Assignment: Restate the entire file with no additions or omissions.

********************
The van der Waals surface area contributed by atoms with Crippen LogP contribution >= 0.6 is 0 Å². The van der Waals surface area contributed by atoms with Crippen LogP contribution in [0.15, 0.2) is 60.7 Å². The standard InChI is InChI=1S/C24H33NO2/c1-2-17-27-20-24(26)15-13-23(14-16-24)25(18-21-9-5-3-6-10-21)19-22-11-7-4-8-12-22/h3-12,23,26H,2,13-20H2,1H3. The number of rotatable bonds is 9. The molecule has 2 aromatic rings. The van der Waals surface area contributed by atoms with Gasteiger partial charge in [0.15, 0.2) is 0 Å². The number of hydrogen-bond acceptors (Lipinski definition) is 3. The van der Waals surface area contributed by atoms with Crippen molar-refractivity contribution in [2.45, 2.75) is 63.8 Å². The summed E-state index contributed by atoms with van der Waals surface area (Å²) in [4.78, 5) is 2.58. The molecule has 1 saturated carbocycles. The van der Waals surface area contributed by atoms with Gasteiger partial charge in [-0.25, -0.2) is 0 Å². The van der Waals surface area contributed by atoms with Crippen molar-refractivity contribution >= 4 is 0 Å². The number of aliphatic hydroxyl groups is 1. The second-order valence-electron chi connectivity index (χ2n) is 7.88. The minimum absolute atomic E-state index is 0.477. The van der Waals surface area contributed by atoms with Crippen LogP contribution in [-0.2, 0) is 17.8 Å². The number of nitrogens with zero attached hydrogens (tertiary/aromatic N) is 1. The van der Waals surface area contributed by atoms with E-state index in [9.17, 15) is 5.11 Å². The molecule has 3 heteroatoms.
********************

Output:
The van der Waals surface area contributed by atoms with Crippen LogP contribution >= 0.6 is 0 Å². The van der Waals surface area contributed by atoms with Crippen LogP contribution in [0.15, 0.2) is 60.7 Å². The standard InChI is InChI=1S/C24H33NO2/c1-2-17-27-20-24(26)15-13-23(14-16-24)25(18-21-9-5-3-6-10-21)19-22-11-7-4-8-12-22/h3-12,23,26H,2,13-20H2,1H3. The number of rotatable bonds is 9. The molecule has 2 aromatic rings. The van der Waals surface area contributed by atoms with Gasteiger partial charge in [0.15, 0.2) is 0 Å². The number of hydrogen-bond acceptors (Lipinski definition) is 3. The van der Waals surface area contributed by atoms with Crippen molar-refractivity contribution in [2.45, 2.75) is 63.8 Å². The summed E-state index contributed by atoms with van der Waals surface area (Å²) in [4.78, 5) is 2.58. The molecule has 1 saturated carbocycles. The van der Waals surface area contributed by atoms with Gasteiger partial charge in [-0.25, -0.2) is 0 Å². The van der Waals surface area contributed by atoms with Crippen molar-refractivity contribution >= 4 is 0 Å². The number of aliphatic hydroxyl groups is 1. The second-order valence-electron chi connectivity index (χ2n) is 7.88. The minimum absolute atomic E-state index is 0.477. The van der Waals surface area contributed by atoms with Crippen LogP contribution in [-0.2, 0) is 17.8 Å². The number of nitrogens with zero attached hydrogens (tertiary/aromatic N) is 1. The van der Waals surface area contributed by atoms with E-state index in [9.17, 15) is 5.11 Å². The molecule has 3 heteroatoms.